In another embodiment of the present invention, the measuring installation may include two rotational speed measuring devices which measure the angular velocity in front of and to the rear of the elastic element that are fed to an analog computer that compares a value formed from the angular velocities with an intended value.

In a further embodiment of the present invention, the 'output of a gear or transmission engaging in front of the elastic element and to the rear of the elastic element as well as a place to the rear of the elastic element may be connected with pulse transmitters which feed the pulses by way of conventional pulse shapers to a counter that counts the pulses associated with the twist angle and carries out with each pulse associated with or belonging to the bolt rotation, a comparison with a stored limit value, subsequently is erased and started anew. In order to be able to economize the constant comparison, it is appropriate if the output of a gear or transmission engaging in front of and to the rear of the elastic member is connected with a pulse transmitter that feeds the pulses by way of a pulse shaper to a binary counter as erasing and starting pulse, which counts the pulses that are supplied thereto by way of a pulse transmitter connected to the rear of the elastic element andof an interposed pulse shaper, and which in case of an overrun turns off the tightening device. It is utilized in connection therewith that the ratio of the change of the bolt rotation to the change of the torque possesses a maximum value as limit value whereby the comparison with the limit value can be dispensed with. Appropriately, the overrun of the binary counter may be adjustable. I

' Accordingly, it is an object of the present invention to provide a tightening device for automatically tightening bolts and the like which eliminates a strong dispersion of the prestress force notwithstanding strong frictional differences in the parts to be connected.

A further object of the present invention resides in a tightener for automatically tightening bolts and the like which is simple in use and does not require separate programming for each operation involving different types of bolts.

Still another object of the present invention resides in a tightening, device for automatically tightening bolts and the like which assures reliable, unequivocal operation, is simple in construction and easy to handle.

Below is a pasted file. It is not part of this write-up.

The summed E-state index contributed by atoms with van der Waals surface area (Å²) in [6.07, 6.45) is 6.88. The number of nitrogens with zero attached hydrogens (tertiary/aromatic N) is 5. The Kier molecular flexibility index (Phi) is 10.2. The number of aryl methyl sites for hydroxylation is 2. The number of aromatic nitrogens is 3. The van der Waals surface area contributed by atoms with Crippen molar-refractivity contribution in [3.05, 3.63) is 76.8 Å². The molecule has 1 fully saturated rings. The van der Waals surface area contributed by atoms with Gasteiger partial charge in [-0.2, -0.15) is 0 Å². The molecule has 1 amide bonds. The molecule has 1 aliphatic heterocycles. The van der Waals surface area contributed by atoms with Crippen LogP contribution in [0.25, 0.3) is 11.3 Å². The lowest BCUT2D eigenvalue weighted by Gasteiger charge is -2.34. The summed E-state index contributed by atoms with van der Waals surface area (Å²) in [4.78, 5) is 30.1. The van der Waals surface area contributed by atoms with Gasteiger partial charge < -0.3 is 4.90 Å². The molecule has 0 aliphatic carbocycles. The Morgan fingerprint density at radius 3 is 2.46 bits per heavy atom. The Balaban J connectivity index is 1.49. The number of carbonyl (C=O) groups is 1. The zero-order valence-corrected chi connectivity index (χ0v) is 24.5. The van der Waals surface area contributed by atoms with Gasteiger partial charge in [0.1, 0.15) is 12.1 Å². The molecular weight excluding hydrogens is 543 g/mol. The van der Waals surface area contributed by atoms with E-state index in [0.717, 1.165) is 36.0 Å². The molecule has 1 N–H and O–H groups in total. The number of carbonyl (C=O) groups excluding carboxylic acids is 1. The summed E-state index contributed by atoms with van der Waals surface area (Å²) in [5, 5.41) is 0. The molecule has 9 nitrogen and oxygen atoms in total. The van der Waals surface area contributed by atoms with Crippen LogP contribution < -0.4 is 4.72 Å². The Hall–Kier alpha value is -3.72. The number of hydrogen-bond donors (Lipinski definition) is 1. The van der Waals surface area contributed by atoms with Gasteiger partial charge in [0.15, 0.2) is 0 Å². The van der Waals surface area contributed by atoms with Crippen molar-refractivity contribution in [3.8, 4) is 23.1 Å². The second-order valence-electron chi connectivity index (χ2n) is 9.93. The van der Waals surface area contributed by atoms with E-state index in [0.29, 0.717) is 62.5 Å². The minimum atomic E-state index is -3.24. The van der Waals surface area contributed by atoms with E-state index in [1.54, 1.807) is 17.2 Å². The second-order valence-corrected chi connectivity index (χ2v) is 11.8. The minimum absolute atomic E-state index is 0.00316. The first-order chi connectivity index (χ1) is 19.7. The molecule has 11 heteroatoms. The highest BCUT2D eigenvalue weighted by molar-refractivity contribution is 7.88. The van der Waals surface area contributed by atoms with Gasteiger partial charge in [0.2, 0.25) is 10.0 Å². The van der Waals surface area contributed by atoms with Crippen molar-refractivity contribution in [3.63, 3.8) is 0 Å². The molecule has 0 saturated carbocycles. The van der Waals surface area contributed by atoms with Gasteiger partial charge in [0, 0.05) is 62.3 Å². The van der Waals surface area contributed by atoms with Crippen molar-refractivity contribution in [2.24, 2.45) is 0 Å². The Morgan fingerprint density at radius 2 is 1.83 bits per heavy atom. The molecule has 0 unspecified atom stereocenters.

These and further objects, features and advantages of the present invention will become more obvious from the following description when taken in connection with the accompanying drawing which shows, for purposes of illustration only, several embodiments in accordance with the present invention, and wherein:

FIG. 1 is a graphic view of the curve of the tightening moment as a function of the overall rotation of the bolt;

FIG. 2 is a curve illustrating the slope of the curve according to FIG. 1, plotted as a function of the overall rotation of the bolt;

FIG. 3 is a schematic view of a first embodiment of a measuring installation for measuring the slope according to FIG. 2;

FIG. 4 is a schematic view of a further embodiment of a measuring installation for measuring the slope in accordance with the present invention;

FIG. 5 is a schematic view of an analog computer associated with the measuring installation according to FIG. 4;

FIG. 6 is a schematic view of a further embodiment of an analog computer possible for the measuring installation according to FIG. 4;

FIG. 7 is a schematic view of a further embodiment of a measuring installation in accordance with the present invention; and

FIG. 8 is a schematic view, on an enlarged scale, illustrating certain details of FIGS. 4 and 7.

Referring now to the drawing wherein like reference numerals are used throughout the various views to designate like parts, and more particularly to FIG. 1, as illustrated in this figure, the shape of the curve of the tightening moment M plotted as a function of the angle of rotation o of the associated bolts has a characteristic shape. At first, the curve rises relatively flat, i.e., relatively slowly, then possesses a linear portion and subsequently thereto again passes over into a relatively flat or slowly rising part upon attaining the yield point m. The first derivative illustrated in FIG. 2 represents this characteristic shape whereby it can be seen additionally from this figure that the slope corresponding to the yield point m occurs once more in the first part of the curve at the point m.